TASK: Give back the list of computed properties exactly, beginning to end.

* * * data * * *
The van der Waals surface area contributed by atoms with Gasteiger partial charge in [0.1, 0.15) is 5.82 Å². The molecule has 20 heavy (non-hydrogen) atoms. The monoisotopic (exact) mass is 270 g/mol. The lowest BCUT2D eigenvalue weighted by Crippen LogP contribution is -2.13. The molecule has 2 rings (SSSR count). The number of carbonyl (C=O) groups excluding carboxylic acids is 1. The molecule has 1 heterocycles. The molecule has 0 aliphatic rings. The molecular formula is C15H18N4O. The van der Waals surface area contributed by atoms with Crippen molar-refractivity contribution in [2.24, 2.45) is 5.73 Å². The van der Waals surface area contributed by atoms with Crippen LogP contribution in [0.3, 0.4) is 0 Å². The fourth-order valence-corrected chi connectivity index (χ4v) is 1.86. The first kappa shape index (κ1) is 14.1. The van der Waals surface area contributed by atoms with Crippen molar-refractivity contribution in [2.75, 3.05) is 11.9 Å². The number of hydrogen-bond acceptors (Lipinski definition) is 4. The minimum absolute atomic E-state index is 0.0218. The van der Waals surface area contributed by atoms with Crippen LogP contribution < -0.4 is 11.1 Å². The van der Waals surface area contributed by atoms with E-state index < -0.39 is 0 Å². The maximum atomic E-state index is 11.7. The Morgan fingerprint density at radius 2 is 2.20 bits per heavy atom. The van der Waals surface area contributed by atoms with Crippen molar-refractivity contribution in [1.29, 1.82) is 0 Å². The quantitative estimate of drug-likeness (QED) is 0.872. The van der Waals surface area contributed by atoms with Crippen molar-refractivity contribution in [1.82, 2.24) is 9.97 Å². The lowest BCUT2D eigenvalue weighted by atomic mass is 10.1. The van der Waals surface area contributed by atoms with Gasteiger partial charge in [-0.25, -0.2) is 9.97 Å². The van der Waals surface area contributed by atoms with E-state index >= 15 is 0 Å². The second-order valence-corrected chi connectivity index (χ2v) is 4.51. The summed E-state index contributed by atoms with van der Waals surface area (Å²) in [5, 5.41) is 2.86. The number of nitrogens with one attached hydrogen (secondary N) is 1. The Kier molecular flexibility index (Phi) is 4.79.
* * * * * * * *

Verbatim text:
The van der Waals surface area contributed by atoms with Gasteiger partial charge in [0.1, 0.15) is 5.82 Å². The molecule has 20 heavy (non-hydrogen) atoms. The monoisotopic (exact) mass is 270 g/mol. The lowest BCUT2D eigenvalue weighted by Crippen LogP contribution is -2.13. The molecule has 2 rings (SSSR count). The number of carbonyl (C=O) groups excluding carboxylic acids is 1. The molecule has 1 heterocycles. The molecule has 0 aliphatic rings. The molecular formula is C15H18N4O. The van der Waals surface area contributed by atoms with Crippen molar-refractivity contribution in [2.24, 2.45) is 5.73 Å². The van der Waals surface area contributed by atoms with Crippen LogP contribution in [0.3, 0.4) is 0 Å². The fourth-order valence-corrected chi connectivity index (χ4v) is 1.86. The first kappa shape index (κ1) is 14.1. The van der Waals surface area contributed by atoms with Crippen molar-refractivity contribution in [2.75, 3.05) is 11.9 Å². The number of hydrogen-bond acceptors (Lipinski definition) is 4. The minimum absolute atomic E-state index is 0.0218. The van der Waals surface area contributed by atoms with Crippen LogP contribution < -0.4 is 11.1 Å². The van der Waals surface area contributed by atoms with E-state index < -0.39 is 0 Å². The maximum atomic E-state index is 11.7. The Morgan fingerprint density at radius 2 is 2.20 bits per heavy atom. The van der Waals surface area contributed by atoms with Crippen molar-refractivity contribution in [1.29, 1.82) is 0 Å². The quantitative estimate of drug-likeness (QED) is 0.872. The van der Waals surface area contributed by atoms with Crippen molar-refractivity contribution in [1.82, 2.24) is 9.97 Å². The lowest BCUT2D eigenvalue weighted by atomic mass is 10.1. The van der Waals surface area contributed by atoms with Gasteiger partial charge in [-0.25, -0.2) is 9.97 Å². The van der Waals surface area contributed by atoms with E-state index >= 15 is 0 Å². The second-order valence-corrected chi connectivity index (χ2v) is 4.51. The summed E-state index contributed by atoms with van der Waals surface area (Å²) in [5, 5.41) is 2.86. The number of nitrogens with one attached hydrogen (secondary N) is 1. The Kier molecular flexibility index (Phi) is 4.79.